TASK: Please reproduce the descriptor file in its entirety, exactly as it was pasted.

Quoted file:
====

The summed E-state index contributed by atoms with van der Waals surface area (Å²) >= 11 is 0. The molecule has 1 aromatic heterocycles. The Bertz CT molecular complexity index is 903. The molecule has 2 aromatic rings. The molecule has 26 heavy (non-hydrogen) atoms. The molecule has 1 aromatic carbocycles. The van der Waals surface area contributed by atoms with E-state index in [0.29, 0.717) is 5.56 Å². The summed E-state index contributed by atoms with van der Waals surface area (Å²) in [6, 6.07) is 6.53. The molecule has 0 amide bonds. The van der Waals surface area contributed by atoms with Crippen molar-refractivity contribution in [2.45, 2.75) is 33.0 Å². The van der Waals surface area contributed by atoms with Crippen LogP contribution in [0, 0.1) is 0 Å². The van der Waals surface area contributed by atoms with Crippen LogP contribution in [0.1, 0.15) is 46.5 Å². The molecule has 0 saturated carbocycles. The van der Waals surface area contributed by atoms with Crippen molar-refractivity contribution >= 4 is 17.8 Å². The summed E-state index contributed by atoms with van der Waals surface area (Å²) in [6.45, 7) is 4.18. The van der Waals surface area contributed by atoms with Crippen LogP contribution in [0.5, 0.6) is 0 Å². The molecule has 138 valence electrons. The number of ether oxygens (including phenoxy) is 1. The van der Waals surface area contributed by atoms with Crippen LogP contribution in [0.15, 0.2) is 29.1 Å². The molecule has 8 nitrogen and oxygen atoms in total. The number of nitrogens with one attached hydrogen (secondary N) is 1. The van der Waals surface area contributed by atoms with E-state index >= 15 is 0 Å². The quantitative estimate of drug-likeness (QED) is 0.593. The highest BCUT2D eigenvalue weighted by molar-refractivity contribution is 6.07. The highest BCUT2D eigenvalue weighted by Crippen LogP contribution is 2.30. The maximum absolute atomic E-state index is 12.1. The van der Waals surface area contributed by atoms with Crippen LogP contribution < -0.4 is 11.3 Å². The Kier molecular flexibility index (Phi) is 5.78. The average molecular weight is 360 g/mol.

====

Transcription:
The summed E-state index contributed by atoms with van der Waals surface area (Å²) >= 11 is 0. The molecule has 1 aromatic heterocycles. The Bertz CT molecular complexity index is 903. The molecule has 2 aromatic rings. The molecule has 26 heavy (non-hydrogen) atoms. The molecule has 1 aromatic carbocycles. The van der Waals surface area contributed by atoms with E-state index in [0.29, 0.717) is 5.56 Å². The summed E-state index contributed by atoms with van der Waals surface area (Å²) in [6, 6.07) is 6.53. The molecule has 0 amide bonds. The van der Waals surface area contributed by atoms with Crippen molar-refractivity contribution in [2.45, 2.75) is 33.0 Å². The van der Waals surface area contributed by atoms with Crippen LogP contribution in [0, 0.1) is 0 Å². The van der Waals surface area contributed by atoms with Crippen LogP contribution in [0.1, 0.15) is 46.5 Å². The molecule has 0 saturated carbocycles. The van der Waals surface area contributed by atoms with Crippen molar-refractivity contribution >= 4 is 17.8 Å². The summed E-state index contributed by atoms with van der Waals surface area (Å²) in [6.45, 7) is 4.18. The van der Waals surface area contributed by atoms with Crippen LogP contribution in [0.5, 0.6) is 0 Å². The molecule has 138 valence electrons. The number of ether oxygens (including phenoxy) is 1. The van der Waals surface area contributed by atoms with Crippen LogP contribution in [0.15, 0.2) is 29.1 Å². The molecule has 8 nitrogen and oxygen atoms in total. The number of nitrogens with one attached hydrogen (secondary N) is 1. The van der Waals surface area contributed by atoms with E-state index >= 15 is 0 Å². The quantitative estimate of drug-likeness (QED) is 0.593. The highest BCUT2D eigenvalue weighted by molar-refractivity contribution is 6.07. The highest BCUT2D eigenvalue weighted by Crippen LogP contribution is 2.30. The maximum absolute atomic E-state index is 12.1. The van der Waals surface area contributed by atoms with Crippen LogP contribution < -0.4 is 11.3 Å². The Kier molecular flexibility index (Phi) is 5.78. The average molecular weight is 360 g/mol.